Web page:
Posts Tagged: immigration

lelandcheuk300x300

The Rumpus Interview with Leland Cheuk

By

Leland Cheuk discusses his novel The Misadventures of Sulliver Pong, dark humor, cancer, morally corrupt characters, and his mother. ...more

A Convergence of Selves

By

In an illuminating interview with Claire Schwartz for Guernica, writer Kai Cheng Thom discusses activism, the unique intersections felt by people of color in the queer community, consensual behavior, trauma, and the immigrant experience. It’s a lot of ground to cover, and in doing so she reveals the convergence of all these areas of concern into a singular identity she’s had to construct for herself:

When you begin to define yourself as a queer person of color (qpoc) and transgender or transsexual and of color, you have to, in a sense, give birth to that.

...more

Voting_machine feature

Choosing Stories: On Partisanship, the Media, & American Ideology in 2016

By

What kind of change do I want, and what does fighting for it look like, today? ...more

Letters Laura feature

Letters to Laura from a McDonald’s in Brooklyn

By

Tonight my loneliness is infinite and I could eat dinner or dance with my limbs wild because there is no gravity keeping me grounded. ...more

JanineJoseph

The Sunday Rumpus Interview: Janine Joseph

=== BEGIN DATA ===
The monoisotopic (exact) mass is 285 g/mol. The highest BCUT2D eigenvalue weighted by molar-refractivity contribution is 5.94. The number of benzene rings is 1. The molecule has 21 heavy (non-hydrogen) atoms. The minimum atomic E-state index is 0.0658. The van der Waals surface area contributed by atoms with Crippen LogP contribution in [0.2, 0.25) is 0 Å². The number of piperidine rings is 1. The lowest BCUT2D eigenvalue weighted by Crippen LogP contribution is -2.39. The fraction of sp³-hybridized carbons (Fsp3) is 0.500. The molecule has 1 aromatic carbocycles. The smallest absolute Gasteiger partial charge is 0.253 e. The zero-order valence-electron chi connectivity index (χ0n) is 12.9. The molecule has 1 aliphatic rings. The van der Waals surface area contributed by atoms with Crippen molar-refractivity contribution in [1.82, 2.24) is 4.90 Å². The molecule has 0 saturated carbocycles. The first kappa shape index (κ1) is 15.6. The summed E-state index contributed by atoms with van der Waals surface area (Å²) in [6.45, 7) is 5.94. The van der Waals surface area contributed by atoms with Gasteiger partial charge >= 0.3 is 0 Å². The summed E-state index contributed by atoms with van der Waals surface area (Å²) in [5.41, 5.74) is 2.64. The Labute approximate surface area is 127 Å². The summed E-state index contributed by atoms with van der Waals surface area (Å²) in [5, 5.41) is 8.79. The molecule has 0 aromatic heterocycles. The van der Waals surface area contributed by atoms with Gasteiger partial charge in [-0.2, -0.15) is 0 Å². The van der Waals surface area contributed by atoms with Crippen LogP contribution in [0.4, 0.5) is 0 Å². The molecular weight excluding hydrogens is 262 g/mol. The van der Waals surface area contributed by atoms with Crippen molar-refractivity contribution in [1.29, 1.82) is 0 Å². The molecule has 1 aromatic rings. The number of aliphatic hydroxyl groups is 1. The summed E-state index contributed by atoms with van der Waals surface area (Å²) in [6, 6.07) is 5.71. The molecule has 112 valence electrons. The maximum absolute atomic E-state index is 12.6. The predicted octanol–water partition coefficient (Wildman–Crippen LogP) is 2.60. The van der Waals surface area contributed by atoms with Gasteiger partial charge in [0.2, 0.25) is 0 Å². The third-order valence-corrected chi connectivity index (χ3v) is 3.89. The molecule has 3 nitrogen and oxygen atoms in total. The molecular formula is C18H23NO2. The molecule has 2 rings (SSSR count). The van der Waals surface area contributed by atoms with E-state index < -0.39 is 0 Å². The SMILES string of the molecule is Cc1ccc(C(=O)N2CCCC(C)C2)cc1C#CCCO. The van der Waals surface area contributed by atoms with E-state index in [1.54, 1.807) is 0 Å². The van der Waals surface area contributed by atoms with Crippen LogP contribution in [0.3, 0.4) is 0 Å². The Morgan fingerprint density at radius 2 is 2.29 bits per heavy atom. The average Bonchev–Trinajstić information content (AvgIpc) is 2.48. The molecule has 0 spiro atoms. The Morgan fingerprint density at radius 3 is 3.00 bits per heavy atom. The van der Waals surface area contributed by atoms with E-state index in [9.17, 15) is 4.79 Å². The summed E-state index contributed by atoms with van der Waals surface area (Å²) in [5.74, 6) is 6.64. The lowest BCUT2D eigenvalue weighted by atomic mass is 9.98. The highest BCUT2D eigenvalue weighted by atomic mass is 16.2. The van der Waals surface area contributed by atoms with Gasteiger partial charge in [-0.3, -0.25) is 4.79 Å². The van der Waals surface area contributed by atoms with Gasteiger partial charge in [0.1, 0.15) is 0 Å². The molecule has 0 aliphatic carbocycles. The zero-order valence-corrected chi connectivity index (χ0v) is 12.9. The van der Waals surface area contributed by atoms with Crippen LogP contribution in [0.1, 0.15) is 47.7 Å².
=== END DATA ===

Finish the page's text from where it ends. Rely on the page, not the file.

By

The day the manuscript became Driving without a License was the day I said “yes” to the truth of my own life and coming-of-age experience as an undocumented immigrant. ...more

SnackMixMagenDavid

The Saturday Rumpus Essay: Used to Be Schwartz

By

When I told my friend Aharon that my family name used to be Schwartz, he said, “Used to be Schwartz—sounds like a Borscht Belt act.” ...more

What Country… Should Give You Harbour?

By

Allison Meier writes at Hyperallergic on a speech, recently digitized by the British Library, that proves to be the only example of Shakespeare’s handwriting other than a few signatures. The excerpt comes from Sir Thomas More, a play written in collaboration, wherein the title character asks for sympathy for migrants, driven from their homes and countries.

...more

Writing from the Margins into the Universal

By

Sahota takes it further in “The Year of the Runaways”: “What decadence this belonging rubbish was, what time the rich must have if they could sit around and weave great worries out of such threadbare things.”

With an eye on two new novels by Indian writers, and perspective from writers such as Salman Rushdie, Jhumpa Lahiri, and Pankaj Mishra, Parul Sehgal of the New York Times Book Review writes about the state of the literature of immigration.

...more

Poet Kathleen Spivack

The Rumpus Interview with Kathleen Spivack

By

Poet Kathleen Spivack discusses releasing her debut novel Unspeakable Things at age seventy-seven. ...more

plankton feature

Plankton (A Body of Stars)

By

Plankton either grows into something other than plankton—a strong swimming non-planktonic adult, like a crab or a fish, or it stays the same—forever drifting with the shifting tides. ...more

Chaitali Sen feature

The Sunday Rumpus Interview: Chaitali Sen

By

Swati Khurana talks to the author of The Pathless Sky, a love story centered around place, the state’s authority, statelessness, and geology. ...more

lobster

The Rumpus Interview with Zarina Zabrisky

By

Zarina Zabrisky talks about her new book, Explosion, the art of the short story, Russia and Ukraine, and being "a Jewish pessimist in the spirit of Shalom Aleichem." ...more

Goldman

The Rumpus Interview with Francisco Goldman

By